This time of year I don't write a post for several weeks, but my thoughts continued to churn about the concept of full recovery from an eating disorder.
The cultural understanding of eating disorders is a chronic, incurable illness. The struggle to manage the illness may be beneficial, but the concept of full recovery doesn't translate into a world that lacks the general knowledge about these illnesses.
The medical approach to treatment in the 80's and 90's is the main culprit in the communal hopelessness about recovery. Forced feeding combined with punitive therapy only entrenched people in their eating disorder and made the idea of recovery absurd. The failure of those initial treatments led the larger community to this erroneous belief about eating disorders. Even now the continued use of the medical approach to recovery spreads the notion that no one gets better from an eating disorder.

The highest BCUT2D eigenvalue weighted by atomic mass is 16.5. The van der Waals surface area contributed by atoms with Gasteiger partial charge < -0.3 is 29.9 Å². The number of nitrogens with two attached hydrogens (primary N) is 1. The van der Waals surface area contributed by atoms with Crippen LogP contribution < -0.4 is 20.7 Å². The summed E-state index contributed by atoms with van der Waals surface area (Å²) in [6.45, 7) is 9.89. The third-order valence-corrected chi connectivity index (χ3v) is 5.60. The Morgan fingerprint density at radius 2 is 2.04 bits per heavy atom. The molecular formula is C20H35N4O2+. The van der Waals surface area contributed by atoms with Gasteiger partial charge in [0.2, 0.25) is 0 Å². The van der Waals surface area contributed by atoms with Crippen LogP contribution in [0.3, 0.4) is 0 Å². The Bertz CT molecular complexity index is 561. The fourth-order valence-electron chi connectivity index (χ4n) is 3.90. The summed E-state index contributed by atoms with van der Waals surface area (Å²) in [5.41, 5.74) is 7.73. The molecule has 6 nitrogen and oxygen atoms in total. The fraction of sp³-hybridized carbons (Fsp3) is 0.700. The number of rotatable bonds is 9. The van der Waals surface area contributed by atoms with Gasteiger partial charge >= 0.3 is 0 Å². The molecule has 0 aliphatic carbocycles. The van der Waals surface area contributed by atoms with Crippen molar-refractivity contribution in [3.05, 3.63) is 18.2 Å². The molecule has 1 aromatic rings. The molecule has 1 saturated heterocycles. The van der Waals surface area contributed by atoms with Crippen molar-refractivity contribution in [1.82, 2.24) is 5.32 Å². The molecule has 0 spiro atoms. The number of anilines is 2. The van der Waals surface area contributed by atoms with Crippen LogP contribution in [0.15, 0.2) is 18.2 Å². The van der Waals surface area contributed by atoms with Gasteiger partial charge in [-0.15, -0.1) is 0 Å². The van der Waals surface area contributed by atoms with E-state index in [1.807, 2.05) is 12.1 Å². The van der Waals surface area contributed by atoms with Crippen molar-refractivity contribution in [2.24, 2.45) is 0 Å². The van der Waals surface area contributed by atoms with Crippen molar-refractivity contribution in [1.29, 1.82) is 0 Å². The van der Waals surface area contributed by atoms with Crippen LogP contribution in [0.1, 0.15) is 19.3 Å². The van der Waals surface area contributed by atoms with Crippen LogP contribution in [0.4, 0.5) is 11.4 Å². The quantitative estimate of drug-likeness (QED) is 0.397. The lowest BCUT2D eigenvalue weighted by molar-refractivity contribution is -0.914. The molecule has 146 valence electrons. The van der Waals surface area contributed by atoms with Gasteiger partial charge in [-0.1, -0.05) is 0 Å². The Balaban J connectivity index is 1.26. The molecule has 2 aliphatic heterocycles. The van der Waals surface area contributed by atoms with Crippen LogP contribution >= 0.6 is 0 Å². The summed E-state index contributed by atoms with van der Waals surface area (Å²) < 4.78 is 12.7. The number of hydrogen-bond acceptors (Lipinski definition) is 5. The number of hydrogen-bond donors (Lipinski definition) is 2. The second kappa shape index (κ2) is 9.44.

The clinical approach from the last two decades presents recovery in a very different light. Refeeding and improved nutrition and health are crucial initial steps into treatment; however, these steps are necessary only for one's mind and body to begin to work again after an extended period of being malnourished.
The focus of recovery is the transformation of the internal psychological experience of an eating disorder. Understanding the nature of the illness and the daily personal experience immediately helps a sufferer feel understood. Presenting alternate ways to identify and then question these eating disorder thoughts begins the process of freedom from the psychological component of the eating disorder, the part which keeps people so trapped.
In addition, this mode of treatment centers on compassion for oneself and the struggle in recovery. The eating disorder thoughts are constantly punitive and make the person feel awful about themselves. The end result is isolation which only increases the power of the eating disorder. As I have written many times in this blog, compassion and love are the strongest antidotes to the eating disorder thoughts.
No matter how many times I write about full recovery, it never seems to be enough. Full recovery is always possible for people with eating disorders and always needs to be the ultimate goal.